Part of the thesis work will also involve defining the structure of a "radiation" database for listing radiation tests carried out on electronic components and systems.

System-level testing and the use of commercial components (COTS) in irradiating environments are topical issues. At the end of the thesis, the student will be able to apply these skills to a wide range of applications in the nuclear field (A&D sites, reactors), as well as to large particle physics instruments and the space sector.

Candidate profile : Master's degree in electronics or engineering degree in electronics.

Taylor bubbles: experiments and modeling

This doctoral position focuses on the microscale phenomena that occur in the near-wall region at bubble motion in a capillary tube (also known as Taylor bubble). These are elongated bubbles of vapor having bullet-like shapes that are formed in compact heat exchangers used in a variety of industrial applications such as cooling of electronics and steam generators in nuclear reactors, for instance. The phenomena associated include dewetting dynamics, formation of micrometric thick liquid layers and heat transfer. The PhD candidate will conduct an experimental study at STMF/CEA and SPEC/CEA (Paris-Saclay, France) using advanced non-intrusive optical diagnostics to evaluate these phenomena, in particular the film profile. The student will use the experimental data to validate a numerical approach in the open-source software OpenFOAM that will be developed in partnership with the University of Nottingham (United Kingdom).

Critical metal enrichment of solid streams from used printed circuit boards by multi-spectral sorting and artificial intelligence

In this project, we propose to valorize the critical metals lost, as they are not currently retrieved, when recycling printed circuit boards. The focus will be on the key step of sorting the electronic components resulting from the dismantling of these boards. This project involves the study of a multispectral sorting prototype combined with the development of software for recognition by Artificial Intelligence.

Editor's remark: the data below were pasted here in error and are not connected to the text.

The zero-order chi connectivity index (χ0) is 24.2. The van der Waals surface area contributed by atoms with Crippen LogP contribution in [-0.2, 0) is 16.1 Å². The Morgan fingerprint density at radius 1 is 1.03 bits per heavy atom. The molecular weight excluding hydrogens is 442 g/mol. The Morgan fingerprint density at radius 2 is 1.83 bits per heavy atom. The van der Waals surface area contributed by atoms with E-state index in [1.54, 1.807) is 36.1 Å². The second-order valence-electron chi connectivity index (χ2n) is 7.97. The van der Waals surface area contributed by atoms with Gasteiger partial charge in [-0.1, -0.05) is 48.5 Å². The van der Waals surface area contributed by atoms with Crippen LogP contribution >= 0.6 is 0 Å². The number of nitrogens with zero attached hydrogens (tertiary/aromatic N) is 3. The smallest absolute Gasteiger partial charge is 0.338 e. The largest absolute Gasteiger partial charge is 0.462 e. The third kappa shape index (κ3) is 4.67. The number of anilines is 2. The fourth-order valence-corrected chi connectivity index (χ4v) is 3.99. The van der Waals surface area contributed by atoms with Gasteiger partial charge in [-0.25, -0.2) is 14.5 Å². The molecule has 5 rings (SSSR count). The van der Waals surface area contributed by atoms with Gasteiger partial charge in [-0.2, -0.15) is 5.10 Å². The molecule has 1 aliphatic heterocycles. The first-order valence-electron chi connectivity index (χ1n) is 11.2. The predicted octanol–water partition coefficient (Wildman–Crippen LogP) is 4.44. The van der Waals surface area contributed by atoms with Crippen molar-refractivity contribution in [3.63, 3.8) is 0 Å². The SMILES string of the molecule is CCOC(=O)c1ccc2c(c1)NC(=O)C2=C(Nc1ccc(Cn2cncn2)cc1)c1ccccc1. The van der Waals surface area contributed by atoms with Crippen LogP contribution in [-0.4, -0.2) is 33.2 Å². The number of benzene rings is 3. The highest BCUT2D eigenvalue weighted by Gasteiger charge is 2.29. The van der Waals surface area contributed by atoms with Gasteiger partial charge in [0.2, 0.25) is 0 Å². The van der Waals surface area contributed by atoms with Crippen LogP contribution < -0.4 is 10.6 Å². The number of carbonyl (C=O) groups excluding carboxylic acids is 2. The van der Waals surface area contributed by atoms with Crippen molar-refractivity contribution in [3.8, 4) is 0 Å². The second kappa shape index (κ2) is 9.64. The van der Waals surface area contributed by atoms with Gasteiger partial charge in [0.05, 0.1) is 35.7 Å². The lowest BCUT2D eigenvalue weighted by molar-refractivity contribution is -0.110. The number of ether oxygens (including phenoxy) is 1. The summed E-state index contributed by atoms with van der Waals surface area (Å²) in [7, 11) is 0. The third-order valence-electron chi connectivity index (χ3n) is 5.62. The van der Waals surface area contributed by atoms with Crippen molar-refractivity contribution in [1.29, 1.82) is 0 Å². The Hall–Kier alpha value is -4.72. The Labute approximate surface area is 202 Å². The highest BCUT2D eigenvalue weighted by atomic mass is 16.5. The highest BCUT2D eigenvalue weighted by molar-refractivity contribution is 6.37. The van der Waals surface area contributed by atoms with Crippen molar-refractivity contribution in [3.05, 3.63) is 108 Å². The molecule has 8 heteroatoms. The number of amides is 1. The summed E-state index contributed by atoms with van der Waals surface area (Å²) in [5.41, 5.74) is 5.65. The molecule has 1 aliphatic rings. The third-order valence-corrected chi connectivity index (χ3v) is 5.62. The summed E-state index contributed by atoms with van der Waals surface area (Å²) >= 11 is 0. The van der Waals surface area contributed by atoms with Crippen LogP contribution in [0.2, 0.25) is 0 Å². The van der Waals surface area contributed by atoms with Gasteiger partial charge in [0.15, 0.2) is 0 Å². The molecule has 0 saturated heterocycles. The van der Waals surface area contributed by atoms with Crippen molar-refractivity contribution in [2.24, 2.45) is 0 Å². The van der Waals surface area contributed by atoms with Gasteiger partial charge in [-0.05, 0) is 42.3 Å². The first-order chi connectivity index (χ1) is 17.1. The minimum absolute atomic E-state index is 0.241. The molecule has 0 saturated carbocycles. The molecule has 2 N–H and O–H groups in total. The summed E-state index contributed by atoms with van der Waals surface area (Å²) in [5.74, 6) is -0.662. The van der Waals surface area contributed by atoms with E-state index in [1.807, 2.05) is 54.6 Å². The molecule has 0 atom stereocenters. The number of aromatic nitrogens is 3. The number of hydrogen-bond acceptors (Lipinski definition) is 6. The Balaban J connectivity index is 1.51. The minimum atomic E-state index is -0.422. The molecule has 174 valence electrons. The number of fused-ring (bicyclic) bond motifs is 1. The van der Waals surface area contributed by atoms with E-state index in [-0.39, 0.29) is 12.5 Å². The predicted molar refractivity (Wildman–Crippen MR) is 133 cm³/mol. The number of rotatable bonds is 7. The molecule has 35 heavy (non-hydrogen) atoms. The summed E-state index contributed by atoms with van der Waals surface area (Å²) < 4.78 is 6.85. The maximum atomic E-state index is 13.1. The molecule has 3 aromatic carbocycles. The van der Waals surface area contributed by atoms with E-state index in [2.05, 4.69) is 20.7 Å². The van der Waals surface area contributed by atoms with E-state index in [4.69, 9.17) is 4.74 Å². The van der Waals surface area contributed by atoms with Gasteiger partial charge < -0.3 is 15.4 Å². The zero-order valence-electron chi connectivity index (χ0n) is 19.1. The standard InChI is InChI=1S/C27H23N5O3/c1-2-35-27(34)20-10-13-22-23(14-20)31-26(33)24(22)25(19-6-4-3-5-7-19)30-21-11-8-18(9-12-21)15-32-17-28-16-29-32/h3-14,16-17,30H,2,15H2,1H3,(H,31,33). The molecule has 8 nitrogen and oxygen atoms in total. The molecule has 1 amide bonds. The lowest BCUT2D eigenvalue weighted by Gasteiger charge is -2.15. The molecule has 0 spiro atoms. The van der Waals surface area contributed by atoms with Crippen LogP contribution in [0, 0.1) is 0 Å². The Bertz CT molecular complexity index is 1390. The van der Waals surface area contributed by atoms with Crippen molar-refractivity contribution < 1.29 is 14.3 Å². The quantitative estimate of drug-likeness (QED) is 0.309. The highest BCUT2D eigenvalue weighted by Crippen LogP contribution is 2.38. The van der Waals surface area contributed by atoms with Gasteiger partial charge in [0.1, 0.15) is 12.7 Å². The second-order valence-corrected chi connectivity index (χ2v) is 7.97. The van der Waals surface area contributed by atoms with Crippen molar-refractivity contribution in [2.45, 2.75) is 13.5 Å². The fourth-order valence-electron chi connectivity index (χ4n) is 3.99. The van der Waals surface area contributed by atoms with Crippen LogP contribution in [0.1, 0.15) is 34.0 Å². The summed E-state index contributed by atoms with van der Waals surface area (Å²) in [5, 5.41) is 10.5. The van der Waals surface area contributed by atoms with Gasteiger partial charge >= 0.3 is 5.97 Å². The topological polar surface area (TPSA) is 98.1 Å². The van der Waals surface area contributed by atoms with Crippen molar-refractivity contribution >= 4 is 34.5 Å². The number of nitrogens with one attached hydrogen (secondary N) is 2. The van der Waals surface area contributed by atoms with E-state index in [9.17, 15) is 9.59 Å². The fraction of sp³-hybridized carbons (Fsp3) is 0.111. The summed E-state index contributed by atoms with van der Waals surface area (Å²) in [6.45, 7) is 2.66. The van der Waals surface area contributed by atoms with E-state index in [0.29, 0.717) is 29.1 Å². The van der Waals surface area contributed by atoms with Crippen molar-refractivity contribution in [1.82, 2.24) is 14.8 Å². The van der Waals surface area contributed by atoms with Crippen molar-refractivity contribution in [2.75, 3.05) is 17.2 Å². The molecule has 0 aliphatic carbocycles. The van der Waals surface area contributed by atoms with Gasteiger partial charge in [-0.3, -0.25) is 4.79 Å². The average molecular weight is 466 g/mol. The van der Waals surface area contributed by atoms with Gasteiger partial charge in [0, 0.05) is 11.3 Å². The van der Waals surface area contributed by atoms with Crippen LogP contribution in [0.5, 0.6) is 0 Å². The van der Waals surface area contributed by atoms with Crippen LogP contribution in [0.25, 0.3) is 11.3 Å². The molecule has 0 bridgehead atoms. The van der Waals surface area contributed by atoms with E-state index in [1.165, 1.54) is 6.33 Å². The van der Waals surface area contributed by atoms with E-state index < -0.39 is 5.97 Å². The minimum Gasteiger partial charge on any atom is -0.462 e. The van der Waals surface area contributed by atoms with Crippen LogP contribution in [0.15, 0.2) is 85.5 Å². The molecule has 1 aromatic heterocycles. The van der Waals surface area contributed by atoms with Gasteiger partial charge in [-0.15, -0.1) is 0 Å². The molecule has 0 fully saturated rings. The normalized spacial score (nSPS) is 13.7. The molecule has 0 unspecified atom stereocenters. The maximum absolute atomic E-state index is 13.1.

This thesis is financed by the REVIWEEE and CYCLAMET projects of the PEPR (priority research programs and equipment) 'Recyclability, recycling and reincorporation of recycled materials' of the 4th Future Investment Program of the French government. During his or her Ph.D. thesis work, the student will be exposed to an international and multidisciplinary environment, with in particular the realization of experimental developments in various fields such as mechatronics, spectroscopy, physical chemistry, characterization and modelling in strength of materials, instrumentation; but also, to work in programming and algorithms with the Borelli Centre of the ENS Paris-Saclay, partner of the project (co-direction of the thesis).

This thesis is therefore an excellent opportunity for professional growth, both from the point of view of your knowledge, and your know-how and life skills in an international multi-cultural environment: the CEA group is bi-located in Saclay and Singapore. It will also be an opportunity to use your knowledge in a practical way to achieve a goal with a potentially high environmental impact.

Effect of substitution on the ferroelectric and photocatalytic properties of Barium Titanate nanoparticles

As part of the energy transition, the production of hydrogen from solar energy appears to be an extremely promising means of storing and then producing energy. To develop on a large scale, water photoelectrolysis requires materials with high catalytic efficiency. Among the candidates considered, materials derived from barium titanates appear promising because their ferro- and piezoelectric properties could increase their photocatalytic effect. Therefore, we propose to synthesize BaTiO3 nanoparticles by flame spray pyrolysis and to make substitutions on Ba and O in order to study the effect of these modifications on the ferroelectric properties of the material. The addition of noble metal inclusions to the surface of the particles, likely to improve catalysis, will also be addressed. Finally, photocatalysis and piezocatalysis tests will make it possible to establish the links between ferroelectric and catalytic phenomena in this family of materials. This subject will be carried out in collaboration between the LEEL of the CEA and the SPMS of Centrale – Supelec.